Monday, March 19, 2012

Albuquerque, New Mexico

Hard to believe that we have been here almost a week and I have not written one posting. So I consequently have a bit of catching up to do here to let you all know what we have been seeing and doing. This is about the third time we have been in this city so we have not been too busy sight seeing. As we drove along Interstate 40 last week, leaving Arizona and entering New Mexico, we saw beautiful red rock formations. In this northern part of Arizona we drove through a corner of the Painted Desert as well as the Petrified Forest.
Weather-wise we have had a great week with the temperatures in the low 80s. Friday we decided to revisit the Sandia Mountains. We drove to the top and watched skiers on the slopes. We had hoped to do some hiking in the lower elevations but snow and ice blocked our path on every trail we attempted.
Saturday morning we had an entirely different experience hiking through desert land along the Rio Grande River at Coronado State Monument. This park was once the site of an ancient Indian village dating back to the early 1300s. Archeologists found the ruins of this village in the 1930s.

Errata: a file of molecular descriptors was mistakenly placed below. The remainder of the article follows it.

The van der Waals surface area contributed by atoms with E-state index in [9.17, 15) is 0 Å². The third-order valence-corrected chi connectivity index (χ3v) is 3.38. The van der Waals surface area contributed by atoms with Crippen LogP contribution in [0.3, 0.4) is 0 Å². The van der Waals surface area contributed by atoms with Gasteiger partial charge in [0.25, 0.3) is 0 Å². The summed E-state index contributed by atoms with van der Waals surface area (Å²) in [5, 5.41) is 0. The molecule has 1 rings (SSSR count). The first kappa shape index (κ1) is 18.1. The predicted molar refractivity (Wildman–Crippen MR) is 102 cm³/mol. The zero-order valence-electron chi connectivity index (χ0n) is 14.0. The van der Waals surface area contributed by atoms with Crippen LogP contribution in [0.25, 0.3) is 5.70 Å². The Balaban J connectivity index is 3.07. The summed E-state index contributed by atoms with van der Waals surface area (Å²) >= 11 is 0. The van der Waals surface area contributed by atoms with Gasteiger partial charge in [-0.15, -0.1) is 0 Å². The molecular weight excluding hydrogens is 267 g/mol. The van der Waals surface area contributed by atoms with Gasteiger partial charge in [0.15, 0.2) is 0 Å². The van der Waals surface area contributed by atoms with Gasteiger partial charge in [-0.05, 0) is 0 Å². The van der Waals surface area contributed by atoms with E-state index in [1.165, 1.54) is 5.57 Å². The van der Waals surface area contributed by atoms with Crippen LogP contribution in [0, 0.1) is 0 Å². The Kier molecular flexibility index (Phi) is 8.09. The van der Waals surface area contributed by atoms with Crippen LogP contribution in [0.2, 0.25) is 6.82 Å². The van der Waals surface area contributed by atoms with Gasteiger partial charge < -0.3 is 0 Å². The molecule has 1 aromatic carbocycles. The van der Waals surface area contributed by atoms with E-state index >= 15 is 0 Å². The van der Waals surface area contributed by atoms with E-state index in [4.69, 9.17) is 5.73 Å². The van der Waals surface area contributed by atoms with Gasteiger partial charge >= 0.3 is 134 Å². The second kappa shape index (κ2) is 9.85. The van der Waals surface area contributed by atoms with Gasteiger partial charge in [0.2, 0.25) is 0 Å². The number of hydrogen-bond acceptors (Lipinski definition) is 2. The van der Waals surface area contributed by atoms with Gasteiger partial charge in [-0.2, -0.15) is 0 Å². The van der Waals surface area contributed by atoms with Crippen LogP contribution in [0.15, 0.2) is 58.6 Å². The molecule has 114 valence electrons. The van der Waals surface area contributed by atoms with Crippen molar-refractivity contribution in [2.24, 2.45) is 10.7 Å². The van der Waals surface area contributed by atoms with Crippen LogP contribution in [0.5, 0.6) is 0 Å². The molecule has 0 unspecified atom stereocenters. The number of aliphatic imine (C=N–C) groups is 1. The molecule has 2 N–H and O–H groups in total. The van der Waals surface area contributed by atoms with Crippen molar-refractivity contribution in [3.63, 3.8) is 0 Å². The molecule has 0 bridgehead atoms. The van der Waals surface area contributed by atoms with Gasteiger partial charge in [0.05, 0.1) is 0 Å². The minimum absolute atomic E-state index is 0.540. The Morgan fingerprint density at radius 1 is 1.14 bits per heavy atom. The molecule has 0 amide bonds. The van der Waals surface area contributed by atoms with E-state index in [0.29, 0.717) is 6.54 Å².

The ancient Native Indian village, called Kuaua, was discovered by Captain-General Francisco Coronado  in 1540. At the time there were about 20,000 people living in 12-14 villages along the Rio Grande. According to the chroniclers of  Coronado's expedition, the members of this farming community were living fairly healthy and peaceful lives. By October of 1540 Coronado occupied one of the villages, after first rousting the natives out of it. According to one park brochure the actions of the Spaniards "kindled the first spark of Indian hatred for the white man". There is not much now to see in this park, except restored ruins of the ancient village. However, in the visitor's center there is a museum which contain some of the the original murals from the walls of a kiva in the ancient village. In 1935 archeologists found the ruins of a subterranean chamber which had walls painted with murals depicting some aspects of the Indian religion. The murals were removed from their original base and mounted on large sheets of masonite to be later carefully preserved on pieces of commercial pressboard. The murals, along with other findings in the ruins (as skeletons,tools, weapons,seeds,etc.)  have given anthropologists a fairly clear picture of how those ancient people lived.

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